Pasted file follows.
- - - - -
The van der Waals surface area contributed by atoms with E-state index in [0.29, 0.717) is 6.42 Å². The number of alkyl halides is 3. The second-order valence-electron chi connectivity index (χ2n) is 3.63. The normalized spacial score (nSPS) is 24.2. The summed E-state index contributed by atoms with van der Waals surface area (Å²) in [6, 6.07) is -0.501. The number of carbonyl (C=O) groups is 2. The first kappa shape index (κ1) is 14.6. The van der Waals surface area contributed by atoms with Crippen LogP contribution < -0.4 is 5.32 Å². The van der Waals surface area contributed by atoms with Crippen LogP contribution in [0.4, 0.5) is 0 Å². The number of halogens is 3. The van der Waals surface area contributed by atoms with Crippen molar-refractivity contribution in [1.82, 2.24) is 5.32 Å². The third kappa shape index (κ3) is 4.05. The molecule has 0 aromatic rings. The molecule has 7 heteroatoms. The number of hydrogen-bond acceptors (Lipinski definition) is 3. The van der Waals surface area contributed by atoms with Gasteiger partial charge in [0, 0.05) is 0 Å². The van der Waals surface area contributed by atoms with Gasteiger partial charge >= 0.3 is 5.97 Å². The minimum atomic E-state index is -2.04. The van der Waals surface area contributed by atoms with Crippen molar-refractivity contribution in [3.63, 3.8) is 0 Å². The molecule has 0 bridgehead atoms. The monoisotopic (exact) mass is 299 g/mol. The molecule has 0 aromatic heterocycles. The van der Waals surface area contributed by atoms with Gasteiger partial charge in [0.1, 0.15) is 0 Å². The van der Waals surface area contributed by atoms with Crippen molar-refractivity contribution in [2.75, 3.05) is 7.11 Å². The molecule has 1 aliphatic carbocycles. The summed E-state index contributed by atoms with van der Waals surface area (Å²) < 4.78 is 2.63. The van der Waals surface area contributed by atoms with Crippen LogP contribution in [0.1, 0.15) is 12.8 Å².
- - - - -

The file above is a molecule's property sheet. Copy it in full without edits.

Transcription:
The van der Waals surface area contributed by atoms with E-state index in [0.29, 0.717) is 6.42 Å². The number of alkyl halides is 3. The second-order valence-electron chi connectivity index (χ2n) is 3.63. The normalized spacial score (nSPS) is 24.2. The summed E-state index contributed by atoms with van der Waals surface area (Å²) in [6, 6.07) is -0.501. The number of carbonyl (C=O) groups is 2. The first kappa shape index (κ1) is 14.6. The van der Waals surface area contributed by atoms with Crippen LogP contribution < -0.4 is 5.32 Å². The van der Waals surface area contributed by atoms with Crippen LogP contribution in [0.4, 0.5) is 0 Å². The number of halogens is 3. The van der Waals surface area contributed by atoms with Crippen molar-refractivity contribution in [1.82, 2.24) is 5.32 Å². The third kappa shape index (κ3) is 4.05. The molecule has 0 aromatic rings. The molecule has 7 heteroatoms. The number of hydrogen-bond acceptors (Lipinski definition) is 3. The van der Waals surface area contributed by atoms with Gasteiger partial charge in [0, 0.05) is 0 Å². The van der Waals surface area contributed by atoms with Gasteiger partial charge >= 0.3 is 5.97 Å². The minimum atomic E-state index is -2.04. The van der Waals surface area contributed by atoms with Crippen molar-refractivity contribution in [3.63, 3.8) is 0 Å². The molecule has 0 bridgehead atoms. The monoisotopic (exact) mass is 299 g/mol. The molecule has 0 aromatic heterocycles. The van der Waals surface area contributed by atoms with Gasteiger partial charge in [0.1, 0.15) is 0 Å². The van der Waals surface area contributed by atoms with Crippen molar-refractivity contribution in [2.75, 3.05) is 7.11 Å². The molecule has 1 aliphatic carbocycles. The summed E-state index contributed by atoms with van der Waals surface area (Å²) < 4.78 is 2.63. The van der Waals surface area contributed by atoms with Crippen LogP contribution in [0.1, 0.15) is 12.8 Å².